The Perfect Present

A survivor’s guide for Christmas and…Other Holidays.

by Al Newell

It was Mother’s Day. The speaker said Mother’s Day is not a source of celebration for everyone. Many mothers have lost children or unable to have children. I listened. My heart hurt for those women. That was years ago. A part of me now dreads Mother’s Day, and Father’s Day. Then there’s Christmas.

Christmas lights illuminate my spirit. Christmas movies give me great joy. It’s a Wonderful Life and Elf are two of my favorites. I love Christmas. Yet, like many people, my pain also multiplies at Christmas. At times my life doesn’t seem so wonderful. For many depression, negative thoughts and overall mental anguish throbs. As a dad who suffered the sudden unimaginable loss of his daughter, may I humbly offer a few suggestions on surviving this Christmas and other holidays?

It’s okay to grieve at Christmas. I asked a friend, who twelve years prior had lost his sister, to tell me how his Christian parents survived the loss of an adult daughter. His words rocked me, “My parents are a little less raw today.” Twelve years and a little less raw— I thought. “How will we survive?” The words that rocked my soul, today serve to comfort me as they made me realize I’m normal. It’s okay to cry and grieve not only during holidays but even at parties.

Understand who actually came at Christmas. It wasn’t Santa Claus bearing superfluous gifts, low interest credit cards and increase feelings of condemnation over gifts, I couldn’t afford, cards I couldn’t send and lights I couldn’t hang. It wasn’t an obnoxious man playing loud Christmas music cajoling me to get with the Christmas spirit.

No actually, the child that was born became the man of sorrows and acquainted with grief. It’s so easy to miss this amazing truth: The very reason He came was to share my suffering, engage my sorrow, forgive my sin and hold my hand. That’s what Christmas is about. Are you able to hear that gentle Christmas carol up on your roof top? Can you picture His arms open wide delivering that gift to you?

Don’t do it alone. Amy went be with Jesus a few days before Father’s Day 2011. How I would have loved to grieve, mourn and scream that Father’s day, but I was forced to be a medic without an arm attempting triage with no training. I felt so desperately alone. Not a person could possibly understand. Do you ever feel like that? That the physical, emotional, or spiritual pain is so deep that you want to avoid people? That feeling “that no one understands” caused Wendy, my wife and I to reason that we would be better off trying to navigate our first Thanksgiving after Amy’s passing by ourselves. That was a terrible mistake. Our isolation only amplified the pain. If you have the option to be with people during the Holidays, do it. Phone, text, or through webcam, or attend a Christmas service. If you are deeply grieving, anything’s better than isolation.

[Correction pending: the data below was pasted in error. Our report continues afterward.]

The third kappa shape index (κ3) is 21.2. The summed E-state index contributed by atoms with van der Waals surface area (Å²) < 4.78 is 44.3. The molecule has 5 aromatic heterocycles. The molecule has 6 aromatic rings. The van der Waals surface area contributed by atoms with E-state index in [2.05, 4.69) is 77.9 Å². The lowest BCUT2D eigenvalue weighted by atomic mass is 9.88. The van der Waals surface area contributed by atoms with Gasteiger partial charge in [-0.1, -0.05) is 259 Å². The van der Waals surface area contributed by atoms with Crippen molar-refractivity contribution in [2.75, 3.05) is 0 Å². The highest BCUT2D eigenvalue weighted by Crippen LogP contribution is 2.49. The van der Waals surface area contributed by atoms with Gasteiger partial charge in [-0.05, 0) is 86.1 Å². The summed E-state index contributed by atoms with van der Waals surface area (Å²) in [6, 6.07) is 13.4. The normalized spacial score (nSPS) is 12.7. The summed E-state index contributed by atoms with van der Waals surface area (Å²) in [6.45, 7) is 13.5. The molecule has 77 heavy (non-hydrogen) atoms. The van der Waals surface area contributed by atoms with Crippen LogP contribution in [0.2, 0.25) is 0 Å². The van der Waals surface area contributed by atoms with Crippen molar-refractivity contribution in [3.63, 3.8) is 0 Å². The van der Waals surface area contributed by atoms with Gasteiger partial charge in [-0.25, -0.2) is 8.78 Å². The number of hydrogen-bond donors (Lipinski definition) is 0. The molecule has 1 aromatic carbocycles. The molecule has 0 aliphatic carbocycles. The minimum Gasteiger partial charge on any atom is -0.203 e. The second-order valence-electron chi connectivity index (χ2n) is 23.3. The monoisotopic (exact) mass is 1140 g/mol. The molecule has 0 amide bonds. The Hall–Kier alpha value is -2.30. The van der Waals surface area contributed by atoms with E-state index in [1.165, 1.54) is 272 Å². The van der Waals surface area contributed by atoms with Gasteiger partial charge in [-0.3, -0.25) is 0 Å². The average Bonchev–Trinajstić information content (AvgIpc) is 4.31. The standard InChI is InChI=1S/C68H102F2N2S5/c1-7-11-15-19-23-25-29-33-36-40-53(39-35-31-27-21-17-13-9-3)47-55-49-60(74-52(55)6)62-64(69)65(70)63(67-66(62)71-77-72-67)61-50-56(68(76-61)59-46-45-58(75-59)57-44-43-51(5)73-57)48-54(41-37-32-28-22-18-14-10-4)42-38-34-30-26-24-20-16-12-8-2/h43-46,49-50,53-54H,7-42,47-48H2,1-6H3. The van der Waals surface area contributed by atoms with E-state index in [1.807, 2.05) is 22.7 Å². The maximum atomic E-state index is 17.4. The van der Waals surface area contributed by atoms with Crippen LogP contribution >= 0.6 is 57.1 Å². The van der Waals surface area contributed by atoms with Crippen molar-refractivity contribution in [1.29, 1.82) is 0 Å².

Say yes to help. Grieving is one thing, despair is another. It can spiral downward and cause me to think no one cares; it causes me to reject offers of help from others. That’s a mistake. Some of us have been hurt so badly by others, we become like a porcupine, raising our quills as defense against anyone who would reach out. If someone offers to serve you, let them. If they invite you over, take them up on it. Together is God’s Design. God’s heart and hands are extended to us through the body of Christ. I have learned just how desperately I need the body of Christ. It is often my lack of humility that keeps God’s heart from reaching my pain.

Really, Lord? A few weeks ago, I was sitting watching football on our couch. My two-year old granddaughter, Jael dropped popcorn on my lap that fell down the side of the couch. I retrieved the popcorn and in doing so, I felt an object, so I pulled it out. It was a tiny wrapped Christmas present with a label:

To: Amy Fry: Mama.

REALLY, Lord? WHAT DO YOU WANT ME TO DO WITH THIS? I left it wrapped and contemplated what I should do, knowing it would cause Wendy great pain. Many days later, at the precise moment, I felt God’s urging to show Wendy. She opened the gift that Amy never opened. Beneath the wrapping was a 2”x 4” magnet with imprinted with a picture of a museum in Chicago that Wendy and Amy had visited in 2003. She wept. I cried. The little unopened Christmas present proved to be a symbol of the many adventures that they both shared. Wendy has no idea when she purchased that gift, but it is likely that it was Christmas of 2003. Yet, it was opened on the perfect day at the perfect time, a powerful reminder of God’s perfect ongoing presence in the midst of our pain.

The man of sorrows, and acquainted with grief, the perfect present to meet our pain. That’s what I mean this year when I say, Merry Christmas.

Maybe if in some way you have experienced this comfort you could pass it on by reaching out to someone you know who needs to experience the man of sorrows who is acquainted with grief.

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